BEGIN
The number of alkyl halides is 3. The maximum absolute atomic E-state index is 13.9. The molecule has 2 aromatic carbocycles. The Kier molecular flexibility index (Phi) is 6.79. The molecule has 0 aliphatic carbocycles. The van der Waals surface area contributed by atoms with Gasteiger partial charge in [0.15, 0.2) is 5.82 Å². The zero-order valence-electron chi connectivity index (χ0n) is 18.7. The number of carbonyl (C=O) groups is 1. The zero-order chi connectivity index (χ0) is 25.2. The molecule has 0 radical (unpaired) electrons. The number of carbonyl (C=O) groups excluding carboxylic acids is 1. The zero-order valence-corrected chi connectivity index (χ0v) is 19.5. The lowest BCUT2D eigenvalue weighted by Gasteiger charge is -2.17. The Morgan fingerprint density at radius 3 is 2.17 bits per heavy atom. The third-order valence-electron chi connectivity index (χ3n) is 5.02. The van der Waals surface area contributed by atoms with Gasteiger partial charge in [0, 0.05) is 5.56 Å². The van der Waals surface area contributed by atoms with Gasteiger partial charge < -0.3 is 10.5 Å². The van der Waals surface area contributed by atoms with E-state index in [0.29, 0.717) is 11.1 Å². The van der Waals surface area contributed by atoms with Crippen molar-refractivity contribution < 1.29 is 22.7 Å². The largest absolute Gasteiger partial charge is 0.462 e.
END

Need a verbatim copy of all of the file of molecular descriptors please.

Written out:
The number of alkyl halides is 3. The maximum absolute atomic E-state index is 13.9. The molecule has 2 aromatic carbocycles. The Kier molecular flexibility index (Phi) is 6.79. The molecule has 0 aliphatic carbocycles. The van der Waals surface area contributed by atoms with Gasteiger partial charge in [0.15, 0.2) is 5.82 Å². The zero-order valence-electron chi connectivity index (χ0n) is 18.7. The number of carbonyl (C=O) groups is 1. The zero-order chi connectivity index (χ0) is 25.2. The molecule has 0 radical (unpaired) electrons. The number of carbonyl (C=O) groups excluding carboxylic acids is 1. The zero-order valence-corrected chi connectivity index (χ0v) is 19.5. The lowest BCUT2D eigenvalue weighted by Gasteiger charge is -2.17. The Morgan fingerprint density at radius 3 is 2.17 bits per heavy atom. The third-order valence-electron chi connectivity index (χ3n) is 5.02. The van der Waals surface area contributed by atoms with Gasteiger partial charge in [0, 0.05) is 5.56 Å². The van der Waals surface area contributed by atoms with Gasteiger partial charge < -0.3 is 10.5 Å². The van der Waals surface area contributed by atoms with E-state index in [0.29, 0.717) is 11.1 Å². The van der Waals surface area contributed by atoms with Crippen molar-refractivity contribution < 1.29 is 22.7 Å². The largest absolute Gasteiger partial charge is 0.462 e.